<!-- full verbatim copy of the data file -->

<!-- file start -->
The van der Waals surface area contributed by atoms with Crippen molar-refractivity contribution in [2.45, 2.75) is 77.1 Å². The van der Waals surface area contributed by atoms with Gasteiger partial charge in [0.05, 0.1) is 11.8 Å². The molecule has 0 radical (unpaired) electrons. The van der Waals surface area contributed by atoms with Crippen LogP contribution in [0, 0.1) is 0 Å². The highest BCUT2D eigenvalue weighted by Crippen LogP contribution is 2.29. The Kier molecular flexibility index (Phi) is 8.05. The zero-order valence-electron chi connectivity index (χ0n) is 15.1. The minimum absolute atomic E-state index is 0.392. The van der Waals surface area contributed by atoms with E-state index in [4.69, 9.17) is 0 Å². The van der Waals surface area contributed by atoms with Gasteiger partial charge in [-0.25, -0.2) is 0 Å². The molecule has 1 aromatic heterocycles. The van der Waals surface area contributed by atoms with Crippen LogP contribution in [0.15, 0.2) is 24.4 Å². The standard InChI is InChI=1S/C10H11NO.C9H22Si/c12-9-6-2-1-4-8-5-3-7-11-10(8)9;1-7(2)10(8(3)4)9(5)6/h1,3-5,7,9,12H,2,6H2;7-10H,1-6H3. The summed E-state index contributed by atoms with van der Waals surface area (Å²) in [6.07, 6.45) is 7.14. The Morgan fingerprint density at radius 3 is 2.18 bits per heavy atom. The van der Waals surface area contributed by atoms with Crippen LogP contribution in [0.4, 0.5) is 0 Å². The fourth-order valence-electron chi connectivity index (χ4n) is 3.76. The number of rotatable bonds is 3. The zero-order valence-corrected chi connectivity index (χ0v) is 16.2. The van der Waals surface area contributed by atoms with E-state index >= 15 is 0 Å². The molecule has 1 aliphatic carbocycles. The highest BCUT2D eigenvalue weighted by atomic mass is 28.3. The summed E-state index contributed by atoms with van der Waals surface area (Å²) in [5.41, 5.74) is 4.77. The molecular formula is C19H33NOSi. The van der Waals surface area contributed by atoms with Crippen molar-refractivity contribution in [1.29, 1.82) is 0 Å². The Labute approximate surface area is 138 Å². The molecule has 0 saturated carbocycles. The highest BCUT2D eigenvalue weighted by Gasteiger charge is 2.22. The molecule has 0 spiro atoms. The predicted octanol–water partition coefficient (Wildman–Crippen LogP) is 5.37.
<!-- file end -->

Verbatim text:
The van der Waals surface area contributed by atoms with Crippen molar-refractivity contribution in [2.45, 2.75) is 77.1 Å². The van der Waals surface area contributed by atoms with Gasteiger partial charge in [0.05, 0.1) is 11.8 Å². The molecule has 0 radical (unpaired) electrons. The van der Waals surface area contributed by atoms with Crippen LogP contribution in [0, 0.1) is 0 Å². The highest BCUT2D eigenvalue weighted by Crippen LogP contribution is 2.29. The Kier molecular flexibility index (Phi) is 8.05. The zero-order valence-electron chi connectivity index (χ0n) is 15.1. The minimum absolute atomic E-state index is 0.392. The van der Waals surface area contributed by atoms with E-state index in [4.69, 9.17) is 0 Å². The van der Waals surface area contributed by atoms with Gasteiger partial charge in [-0.25, -0.2) is 0 Å². The molecule has 1 aromatic heterocycles. The van der Waals surface area contributed by atoms with Crippen LogP contribution in [0.15, 0.2) is 24.4 Å². The standard InChI is InChI=1S/C10H11NO.C9H22Si/c12-9-6-2-1-4-8-5-3-7-11-10(8)9;1-7(2)10(8(3)4)9(5)6/h1,3-5,7,9,12H,2,6H2;7-10H,1-6H3. The summed E-state index contributed by atoms with van der Waals surface area (Å²) in [6.07, 6.45) is 7.14. The Morgan fingerprint density at radius 3 is 2.18 bits per heavy atom. The van der Waals surface area contributed by atoms with Crippen LogP contribution in [0.4, 0.5) is 0 Å². The fourth-order valence-electron chi connectivity index (χ4n) is 3.76. The number of rotatable bonds is 3. The zero-order valence-corrected chi connectivity index (χ0v) is 16.2. The van der Waals surface area contributed by atoms with E-state index >= 15 is 0 Å². The molecule has 1 aliphatic carbocycles. The highest BCUT2D eigenvalue weighted by atomic mass is 28.3. The summed E-state index contributed by atoms with van der Waals surface area (Å²) in [5.41, 5.74) is 4.77. The molecular formula is C19H33NOSi. The van der Waals surface area contributed by atoms with Crippen molar-refractivity contribution in [1.29, 1.82) is 0 Å². The Labute approximate surface area is 138 Å². The molecule has 0 saturated carbocycles. The highest BCUT2D eigenvalue weighted by Gasteiger charge is 2.22. The molecule has 0 spiro atoms. The predicted octanol–water partition coefficient (Wildman–Crippen LogP) is 5.37.